In the light of the above, these last two weeks have been full of events in our country calling us to be Christian and civil. Issues bothering on our national life have taken the center stage of almost everything with the #ENDSARS campaign. With thousands of youths taking part in the protests sweeping through the country like a train on fire whose brakes have failed, youths who, with the slogan of #ENDSARS are demanding for a better Nigeria, I say there is no better time as Nigerians to be Christian and be civil than now. A lot of Christians have questioned the rightness of the ongoing protests, especially after the perfidious kangaroo move by the government through the Inspector General of Police claiming to have disbanded SARS, only to hurriedly rename it SWAT. The protesters have remained undeterred and have refused to be deceived, especially by a government that has a proclivity for lies and deceit. Fortunately, the religious and ethnic cards with which they have always kept the masses divided have been burnt to ashes, so the unity of purpose is now the strength and life-wire of the protests.

In his message for World Mission Sunday (2020), Pope Francis wrote, “We are indeed frightened, disoriented and afraid. Pain and death make us experience our human frailty, but at the same time remind us of our deep desire for life and liberation from evil.” These words are indeed divinely inspired because they speak directly to the situation of the times in our country. These words remind us that as a people, we are truly “frightened, disoriented and afraid”, battered by the systemic evil of maladministration we have experienced for decades under people whose individual interests have consistently superseded the common good. These have brought us nothing but pain and death, and because we are not only Christians but also civil, we ought to raise our voices and condemn the evil of bad leadership in our land, expressed in its worst form under this present regime. The #ENDSARS campaign/protests should therefore be our collective resolve to demand for a better life and liberation from evil, as the Holy Father said.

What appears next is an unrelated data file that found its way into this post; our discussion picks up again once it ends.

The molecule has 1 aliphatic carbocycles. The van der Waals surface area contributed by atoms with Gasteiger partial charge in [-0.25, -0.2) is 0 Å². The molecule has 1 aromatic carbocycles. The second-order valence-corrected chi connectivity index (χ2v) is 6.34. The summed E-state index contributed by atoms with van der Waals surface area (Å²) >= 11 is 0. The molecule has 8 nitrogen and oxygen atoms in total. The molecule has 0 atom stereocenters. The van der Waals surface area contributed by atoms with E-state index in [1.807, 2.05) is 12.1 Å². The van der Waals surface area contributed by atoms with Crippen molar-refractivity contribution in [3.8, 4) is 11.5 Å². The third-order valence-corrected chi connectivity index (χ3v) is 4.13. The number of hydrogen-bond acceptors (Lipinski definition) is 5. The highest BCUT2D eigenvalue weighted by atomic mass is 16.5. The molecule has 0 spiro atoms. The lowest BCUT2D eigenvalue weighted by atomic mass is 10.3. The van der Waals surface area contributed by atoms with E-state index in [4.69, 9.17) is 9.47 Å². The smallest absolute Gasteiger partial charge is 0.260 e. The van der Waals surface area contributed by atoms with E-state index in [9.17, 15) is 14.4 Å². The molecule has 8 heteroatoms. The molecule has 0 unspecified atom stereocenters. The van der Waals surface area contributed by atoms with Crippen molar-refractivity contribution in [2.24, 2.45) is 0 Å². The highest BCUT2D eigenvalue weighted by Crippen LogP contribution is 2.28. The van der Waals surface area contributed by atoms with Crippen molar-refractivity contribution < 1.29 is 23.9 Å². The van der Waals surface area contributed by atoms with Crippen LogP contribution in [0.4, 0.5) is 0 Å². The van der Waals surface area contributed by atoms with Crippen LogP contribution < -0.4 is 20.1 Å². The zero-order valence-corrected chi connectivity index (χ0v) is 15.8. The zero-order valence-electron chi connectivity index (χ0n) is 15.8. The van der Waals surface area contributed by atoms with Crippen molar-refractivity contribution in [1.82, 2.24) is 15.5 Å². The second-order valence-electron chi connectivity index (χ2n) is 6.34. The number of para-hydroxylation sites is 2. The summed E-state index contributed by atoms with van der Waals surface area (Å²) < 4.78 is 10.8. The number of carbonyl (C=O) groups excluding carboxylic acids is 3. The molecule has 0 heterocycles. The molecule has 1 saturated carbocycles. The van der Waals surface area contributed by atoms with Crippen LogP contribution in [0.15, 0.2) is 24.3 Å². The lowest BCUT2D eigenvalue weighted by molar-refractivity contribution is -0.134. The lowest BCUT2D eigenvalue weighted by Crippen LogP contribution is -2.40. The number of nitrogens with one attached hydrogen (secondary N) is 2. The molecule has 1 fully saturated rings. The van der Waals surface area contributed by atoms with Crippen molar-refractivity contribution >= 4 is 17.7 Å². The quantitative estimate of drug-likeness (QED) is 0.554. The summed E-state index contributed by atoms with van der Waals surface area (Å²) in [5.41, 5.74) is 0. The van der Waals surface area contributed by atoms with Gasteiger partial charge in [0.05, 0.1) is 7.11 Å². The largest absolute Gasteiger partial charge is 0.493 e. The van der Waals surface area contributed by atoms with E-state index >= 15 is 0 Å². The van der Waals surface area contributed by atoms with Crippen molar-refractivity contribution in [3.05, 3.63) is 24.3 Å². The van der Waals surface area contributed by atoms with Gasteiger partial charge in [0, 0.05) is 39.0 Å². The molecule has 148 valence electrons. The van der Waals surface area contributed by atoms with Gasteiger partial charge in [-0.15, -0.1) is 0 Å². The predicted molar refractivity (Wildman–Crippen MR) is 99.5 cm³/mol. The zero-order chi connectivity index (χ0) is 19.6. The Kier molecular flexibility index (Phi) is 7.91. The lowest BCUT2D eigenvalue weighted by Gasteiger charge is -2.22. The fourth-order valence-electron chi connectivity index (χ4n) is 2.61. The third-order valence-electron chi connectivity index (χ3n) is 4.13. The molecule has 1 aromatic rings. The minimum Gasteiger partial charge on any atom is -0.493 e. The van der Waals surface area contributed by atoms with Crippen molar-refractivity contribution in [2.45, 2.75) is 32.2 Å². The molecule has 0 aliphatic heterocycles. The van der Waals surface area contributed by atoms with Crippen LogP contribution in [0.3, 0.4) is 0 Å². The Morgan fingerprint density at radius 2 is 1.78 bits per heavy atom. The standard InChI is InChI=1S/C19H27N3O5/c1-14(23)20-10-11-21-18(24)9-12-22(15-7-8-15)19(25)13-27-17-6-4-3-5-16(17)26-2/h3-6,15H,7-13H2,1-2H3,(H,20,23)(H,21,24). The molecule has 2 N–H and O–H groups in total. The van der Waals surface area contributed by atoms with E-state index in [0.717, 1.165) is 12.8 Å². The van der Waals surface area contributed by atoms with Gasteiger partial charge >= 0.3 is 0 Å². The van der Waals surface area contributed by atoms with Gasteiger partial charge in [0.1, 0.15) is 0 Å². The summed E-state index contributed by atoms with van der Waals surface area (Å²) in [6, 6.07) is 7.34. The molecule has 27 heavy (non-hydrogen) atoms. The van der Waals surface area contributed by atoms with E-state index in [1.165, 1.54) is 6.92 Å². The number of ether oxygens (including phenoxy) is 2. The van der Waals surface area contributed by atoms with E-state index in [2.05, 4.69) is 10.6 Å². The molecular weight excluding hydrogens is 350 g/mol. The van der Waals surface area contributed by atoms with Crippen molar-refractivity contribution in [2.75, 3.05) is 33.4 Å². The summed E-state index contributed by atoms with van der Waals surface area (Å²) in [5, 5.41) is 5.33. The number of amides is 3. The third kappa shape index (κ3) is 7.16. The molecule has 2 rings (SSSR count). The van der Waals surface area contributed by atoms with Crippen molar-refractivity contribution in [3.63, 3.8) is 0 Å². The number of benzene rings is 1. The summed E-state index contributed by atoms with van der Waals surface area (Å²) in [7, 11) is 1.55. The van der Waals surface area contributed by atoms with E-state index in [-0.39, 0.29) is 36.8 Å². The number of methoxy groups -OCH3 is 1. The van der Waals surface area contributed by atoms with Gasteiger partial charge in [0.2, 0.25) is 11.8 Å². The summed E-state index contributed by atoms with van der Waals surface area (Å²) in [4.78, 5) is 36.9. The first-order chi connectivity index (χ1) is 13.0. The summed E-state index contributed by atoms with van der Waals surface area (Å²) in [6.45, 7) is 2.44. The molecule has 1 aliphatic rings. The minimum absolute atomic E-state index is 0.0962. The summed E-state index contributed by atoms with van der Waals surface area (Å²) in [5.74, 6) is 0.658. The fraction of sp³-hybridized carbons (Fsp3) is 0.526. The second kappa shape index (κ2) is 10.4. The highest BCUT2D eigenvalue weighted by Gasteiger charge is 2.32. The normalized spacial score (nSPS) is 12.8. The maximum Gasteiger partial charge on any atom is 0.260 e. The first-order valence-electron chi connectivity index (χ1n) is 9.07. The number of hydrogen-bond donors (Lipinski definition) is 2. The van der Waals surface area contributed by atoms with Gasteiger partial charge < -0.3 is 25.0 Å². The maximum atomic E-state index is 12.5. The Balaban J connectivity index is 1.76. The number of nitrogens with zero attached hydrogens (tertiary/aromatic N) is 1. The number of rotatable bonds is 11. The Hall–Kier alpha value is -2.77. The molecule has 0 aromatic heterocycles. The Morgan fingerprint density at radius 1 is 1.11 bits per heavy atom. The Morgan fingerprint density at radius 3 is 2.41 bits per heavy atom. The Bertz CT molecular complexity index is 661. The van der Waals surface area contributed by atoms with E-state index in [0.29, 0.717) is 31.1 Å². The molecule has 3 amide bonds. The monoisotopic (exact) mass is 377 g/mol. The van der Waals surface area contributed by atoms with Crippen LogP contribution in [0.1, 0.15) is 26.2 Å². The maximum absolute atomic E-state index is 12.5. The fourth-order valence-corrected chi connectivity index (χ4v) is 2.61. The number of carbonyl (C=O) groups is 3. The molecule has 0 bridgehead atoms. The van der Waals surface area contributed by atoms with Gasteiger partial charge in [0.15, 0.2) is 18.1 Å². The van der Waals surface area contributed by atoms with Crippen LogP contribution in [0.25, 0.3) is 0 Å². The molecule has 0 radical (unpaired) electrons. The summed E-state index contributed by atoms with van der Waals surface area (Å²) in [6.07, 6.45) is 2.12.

Today, dear friends, we are reminded that our religious inclinations do not take away our social responsibilities. That we are Christians does not mean that we should not be involved in the activities of the State. If we do not play our roles as responsible citizens, then we, by our inactions, pave way for the creation of an atmosphere in which even worship of God will prove difficult. Today, we remember the souls of all those who have lost their lives to the brutality of all security agents; we pray for the many more who have died due to executive rascality and legislative wastefulness, that God may grant them eternal rest and console their families. And for all those on the streets protesting, may God keep them safe. For the many people behind the scenes who are providing support and sustenance for the protesters, may God bless them all. And for those who feel it is a sin to join the protest, may God forgive them for keeping quiet when they should be speaking out. Amen.